Kenneth Jarecke/Contact Press Images
Jim Nachtwey, a PFJ of the first order, is taking an undeserved beating over an offer for an unpaid internship.
The controversy started here, on a blog called Jamie's List.
Personally, I think interns should be paid, for a couple of reasons.
One, the overhead saved on having unpaid interns is passed along to the photographer's clients and serves to lower what customers expect to pay for photography. To put it another way, if I have to hire someone to help me print, I'm going to have to raise the price of each print to pay for that expense. If I have an unpaid intern, I don't raise my prices and the customer gets a discount on the true cost of that image.
Two, people that get paid usually work better and stay around longer than unpaid interns. In the long run, it's probably cheaper to just pay somebody in the first place.
Three, it's the right thing to do.
However, people are free to make their own decisions. Would you rather have a government agency tell Jim and his potential intern what kind of a relationship they could agree to?
Unlike many, I'd have no problem saying any of this to Jim in person.
That should be the end of the story, but no, the interesting part is how the comments aimed towards Jim turned real nasty, real quick.
The only way I can explain it is, well sure there's probably some jealousy factored in, but it has to be a manifestation of the overall desperation that has the photography world in a death grip.
I mean, there are people out there that are displaying a real level of contempt for both Jim and his work, which is not only uncool, but must point to something else. Something a whole lot deeper than just not liking a certain photographer.
Jim has, for the permanent record, been an extremely positive influence in both my life and my work. His work has forced me, and every other photographer working today to produce better images, not just images of conflict, but in all branches of the photojournalism tree. Furthermore, You can not work with a camera today (regardless of your field) without somehow being influenced by Jim Nachtwey.
Let me say that again, Jim's influence has made you, and any working photographer you admire, better.
There are a few misconceptions floating around this controversy.
Time Magazine did not create Jim Nachtwey. You can argue that Jim had a couple of editors that helped him along, but who doesn't? If anything, Jim's work has given Time a level of gravitas and credibility that it doesn't deserve.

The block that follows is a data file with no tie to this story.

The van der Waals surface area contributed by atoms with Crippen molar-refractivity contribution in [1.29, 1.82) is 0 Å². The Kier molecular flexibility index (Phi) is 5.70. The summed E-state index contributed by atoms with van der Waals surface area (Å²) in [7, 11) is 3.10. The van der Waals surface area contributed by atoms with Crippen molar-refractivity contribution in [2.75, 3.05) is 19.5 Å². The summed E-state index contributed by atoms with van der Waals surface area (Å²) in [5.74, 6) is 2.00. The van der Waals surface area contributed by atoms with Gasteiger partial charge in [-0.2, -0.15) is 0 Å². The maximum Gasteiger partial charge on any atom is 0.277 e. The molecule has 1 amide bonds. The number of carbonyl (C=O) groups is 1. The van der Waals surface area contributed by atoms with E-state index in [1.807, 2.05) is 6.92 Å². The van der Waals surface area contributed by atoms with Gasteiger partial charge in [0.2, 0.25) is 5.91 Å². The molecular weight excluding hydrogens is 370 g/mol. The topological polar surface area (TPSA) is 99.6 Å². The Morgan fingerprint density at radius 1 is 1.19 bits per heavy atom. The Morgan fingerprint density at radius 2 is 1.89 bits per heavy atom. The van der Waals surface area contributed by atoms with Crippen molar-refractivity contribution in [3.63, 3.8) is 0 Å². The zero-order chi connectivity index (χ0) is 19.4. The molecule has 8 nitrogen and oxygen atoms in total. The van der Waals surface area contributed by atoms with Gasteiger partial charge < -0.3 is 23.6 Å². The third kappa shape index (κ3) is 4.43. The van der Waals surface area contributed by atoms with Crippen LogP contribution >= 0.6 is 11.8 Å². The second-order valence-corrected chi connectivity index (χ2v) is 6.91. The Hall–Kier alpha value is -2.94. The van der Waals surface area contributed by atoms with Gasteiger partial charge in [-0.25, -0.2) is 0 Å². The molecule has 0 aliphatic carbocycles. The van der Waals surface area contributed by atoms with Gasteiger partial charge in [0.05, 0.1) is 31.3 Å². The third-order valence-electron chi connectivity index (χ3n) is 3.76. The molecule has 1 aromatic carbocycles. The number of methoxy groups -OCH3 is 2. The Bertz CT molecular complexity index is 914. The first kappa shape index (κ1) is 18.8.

Originally Jim either had only one, or no images (I don't remember which) in the now famous, black-bordered, post 9-11 issue of Time. The entire issue was rebuilt around Jim's images on the insistence of one editor. Today, those images are what everyone remembers. That's just one example, there are others. Jim's work (and that of other great photographers, great editors, and maybe a writer or two) is what allows Time to enjoy a certain level of respect.
Having a contract with a big magazine is not what makes a photographer great. Magazines (at one point, long ago) sought out great talent and put them under contract to ensure that they would have great work to publish. The fact that this no longer happens is ( I think) a clue to why this anger has been directed towards Jim.
By the way, when was the last time you saw a picture of Natchwey's in Time?
If quality doesn't matter (and the magazines have decided that it doesn't) then what hope do any of us have? Isn't that what we're really asking here? Jim's not the problem. Yes, the ad was poorly worded, and yes interns should be paid, but do you really think Jim had much to do with placing that ad?
It was a small mistake. Let it drop.
Personally, I don't think Jim should have tried to rebrand himself as an "anti-war" photographer. That didn't make sense to me, but still he's earned a pass.
It doesn't pay much, but we do offer an internship out here in the wilds of Montana. It's cold, zero degrees right now, and along with some basic Photoshop and filing skills, you need to have some advanced fencing skills (the kind that uses barb-wire, not those sissy swords). Being comfortable in Carhartts is a must.
We also serve lunch. Today we had pie... cherry, slightly over-sharpened.